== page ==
Triple Award Winning cliff side eco-dwelling
Winner of the 2021 Novum Design Award (Golden Level).
International Property Awards (2020-21) Best New Home in Wales and 5 Star Level Award.
Winner of the 2021 LABC Building Excellence Award (Regional Winner) Best Residential Property in Wales
The re-development of the remains of an existing ruined building into a new single, modern eco-dwelling incorporating the existing habitats into the design with a native wildflower green roof and a native coastal flowerbed.
The design evolved wanting to incorporate aspects of Pembrokeshire traditional architecture, the sea, shape of the hillside and maximizing on solar gain and daylighting into to the home and garden.
The signature undulating curved wave roof was chosen to sit into the landscape and from the elevated valley sides, Coastal Path and Penycwm village look naturally like part of the valley side. The roof aimed to feel like a continuation of the hillside slope, like part of the topography has hinged up to reveal the secret house.
The new home was to create an intrigue and reward; with capturing and framing the panoramic coastal views with the intelligent use of fenestrations. The design was to create a ‘journey’ through the property, a journey which leads the traveller naturally though the home to a final resting or destination. At the journey’s conclusion, a reward was to be waiting. This reward wanted to a framed view of the dynamic and living rugged Welsh coastline, crashing waves and ever-changing sky.
The sight and sound expanse of sea is a constant presence, a perception heightened by the sound of waves breaking onto the cobble beach when there is sufficient wind to raise the swell and apparent in short, medium and long distant views. The new dwelling had to respect but also ‘speak to’ its undulating surroundings.
Highly sustainable and energy efficient home, state of the art security, in-home smart control system, renewable technology, asap, mhvr.
The 3 large buttresses are based on the traditional Welsh vernacular “chimney fawr” and serve as visual ‘standing stone book ends’ to break the long verticals of glass walls. These buttresses serve as chimneys for two feature log burners and a folly stack which hides a secrete downpipe from the roof.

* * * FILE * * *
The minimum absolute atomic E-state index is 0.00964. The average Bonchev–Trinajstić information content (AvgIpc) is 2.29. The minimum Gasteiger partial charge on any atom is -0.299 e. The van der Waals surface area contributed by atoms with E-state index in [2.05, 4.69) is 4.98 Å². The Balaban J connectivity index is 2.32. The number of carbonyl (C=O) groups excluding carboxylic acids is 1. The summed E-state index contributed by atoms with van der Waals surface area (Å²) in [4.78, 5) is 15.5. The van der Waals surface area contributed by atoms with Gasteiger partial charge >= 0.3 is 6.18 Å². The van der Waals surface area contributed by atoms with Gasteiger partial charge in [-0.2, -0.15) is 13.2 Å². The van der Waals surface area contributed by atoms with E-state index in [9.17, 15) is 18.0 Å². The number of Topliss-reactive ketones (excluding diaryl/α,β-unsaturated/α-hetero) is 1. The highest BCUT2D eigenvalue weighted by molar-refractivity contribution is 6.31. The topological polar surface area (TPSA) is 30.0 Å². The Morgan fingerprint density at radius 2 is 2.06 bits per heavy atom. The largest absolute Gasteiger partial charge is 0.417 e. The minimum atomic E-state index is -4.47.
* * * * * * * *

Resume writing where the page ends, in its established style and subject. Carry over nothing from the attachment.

A sense of harmony between natural and manmade elements is one of the hallmarks of modern architectural design. Seawave roofs — also known as oceanwave or simply wave roofs — mimic the flowing, coursed waves of the ocean to create a naturally calming and utterly unique visual impression.
Seawave roofs require skilled installation techniques, and are often complemented with radiused roof edges, rounding hips and valleys and other architectural features. The full effect is one that truly captures the seamless flow of nature.
The buttresses also create an illusion that the cantilevered overhanging wave roof floats, the frameless corner glassing which kisses at the outer corners gives unhindered views of the coastal line.
The design was developed to the client’s vision and agreed design principles and as soon as possible with the local authority, local community, and key stake holders, whilst accepting that design is evolutionary. Equally important is an understanding of the future implications of the design decisions. Assessment of value for money was based on the "whole life" costs of the development and that the long-term management and maintenance implications of design decisions have been fully explored as well as assessing more immediate costings.
The house design has done this by using traditional materials, aluminium windows, zinc, sedums/living roof all certainly enhance the buildings aesthetics and help the building sit more comfortably within the landscape.